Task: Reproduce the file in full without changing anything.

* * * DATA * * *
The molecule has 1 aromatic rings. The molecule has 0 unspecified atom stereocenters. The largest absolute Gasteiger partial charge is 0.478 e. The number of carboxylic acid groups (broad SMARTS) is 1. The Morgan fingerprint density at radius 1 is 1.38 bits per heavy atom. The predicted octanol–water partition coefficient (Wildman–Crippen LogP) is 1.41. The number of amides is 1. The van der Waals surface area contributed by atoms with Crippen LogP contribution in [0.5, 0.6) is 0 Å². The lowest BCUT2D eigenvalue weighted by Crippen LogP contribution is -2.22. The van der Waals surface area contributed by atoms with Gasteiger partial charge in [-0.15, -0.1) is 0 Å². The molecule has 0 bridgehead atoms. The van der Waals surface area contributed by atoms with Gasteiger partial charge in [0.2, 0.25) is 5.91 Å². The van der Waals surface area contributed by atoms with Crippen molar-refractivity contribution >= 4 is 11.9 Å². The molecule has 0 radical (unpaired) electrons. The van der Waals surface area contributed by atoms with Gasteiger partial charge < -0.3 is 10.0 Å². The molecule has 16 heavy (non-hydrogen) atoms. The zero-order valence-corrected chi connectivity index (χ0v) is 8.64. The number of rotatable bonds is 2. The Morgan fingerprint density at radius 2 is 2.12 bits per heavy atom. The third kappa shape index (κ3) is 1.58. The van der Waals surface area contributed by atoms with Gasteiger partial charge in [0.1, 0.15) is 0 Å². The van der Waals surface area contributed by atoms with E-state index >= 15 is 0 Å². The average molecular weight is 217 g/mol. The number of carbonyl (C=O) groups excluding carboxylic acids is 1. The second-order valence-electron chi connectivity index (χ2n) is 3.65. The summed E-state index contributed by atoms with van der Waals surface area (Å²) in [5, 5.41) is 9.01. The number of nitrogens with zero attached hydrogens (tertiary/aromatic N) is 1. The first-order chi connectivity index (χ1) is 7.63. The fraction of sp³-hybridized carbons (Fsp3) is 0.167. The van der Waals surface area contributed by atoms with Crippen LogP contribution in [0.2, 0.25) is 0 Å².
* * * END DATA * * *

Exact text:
The molecule has 1 aromatic rings. The molecule has 0 unspecified atom stereocenters. The largest absolute Gasteiger partial charge is 0.478 e. The number of carboxylic acid groups (broad SMARTS) is 1. The Morgan fingerprint density at radius 1 is 1.38 bits per heavy atom. The predicted octanol–water partition coefficient (Wildman–Crippen LogP) is 1.41. The number of amides is 1. The van der Waals surface area contributed by atoms with Crippen LogP contribution in [0.5, 0.6) is 0 Å². The lowest BCUT2D eigenvalue weighted by Crippen LogP contribution is -2.22. The van der Waals surface area contributed by atoms with Gasteiger partial charge in [-0.15, -0.1) is 0 Å². The molecule has 0 bridgehead atoms. The van der Waals surface area contributed by atoms with Gasteiger partial charge in [0.2, 0.25) is 5.91 Å². The van der Waals surface area contributed by atoms with Crippen molar-refractivity contribution >= 4 is 11.9 Å². The molecule has 0 radical (unpaired) electrons. The van der Waals surface area contributed by atoms with Gasteiger partial charge < -0.3 is 10.0 Å². The molecule has 16 heavy (non-hydrogen) atoms. The zero-order valence-corrected chi connectivity index (χ0v) is 8.64. The number of rotatable bonds is 2. The Morgan fingerprint density at radius 2 is 2.12 bits per heavy atom. The third kappa shape index (κ3) is 1.58. The van der Waals surface area contributed by atoms with Gasteiger partial charge in [0.1, 0.15) is 0 Å². The van der Waals surface area contributed by atoms with E-state index >= 15 is 0 Å². The average molecular weight is 217 g/mol. The number of carbonyl (C=O) groups excluding carboxylic acids is 1. The second-order valence-electron chi connectivity index (χ2n) is 3.65. The summed E-state index contributed by atoms with van der Waals surface area (Å²) in [5, 5.41) is 9.01. The number of nitrogens with zero attached hydrogens (tertiary/aromatic N) is 1. The first-order chi connectivity index (χ1) is 7.63. The fraction of sp³-hybridized carbons (Fsp3) is 0.167. The van der Waals surface area contributed by atoms with Crippen LogP contribution in [0.2, 0.25) is 0 Å².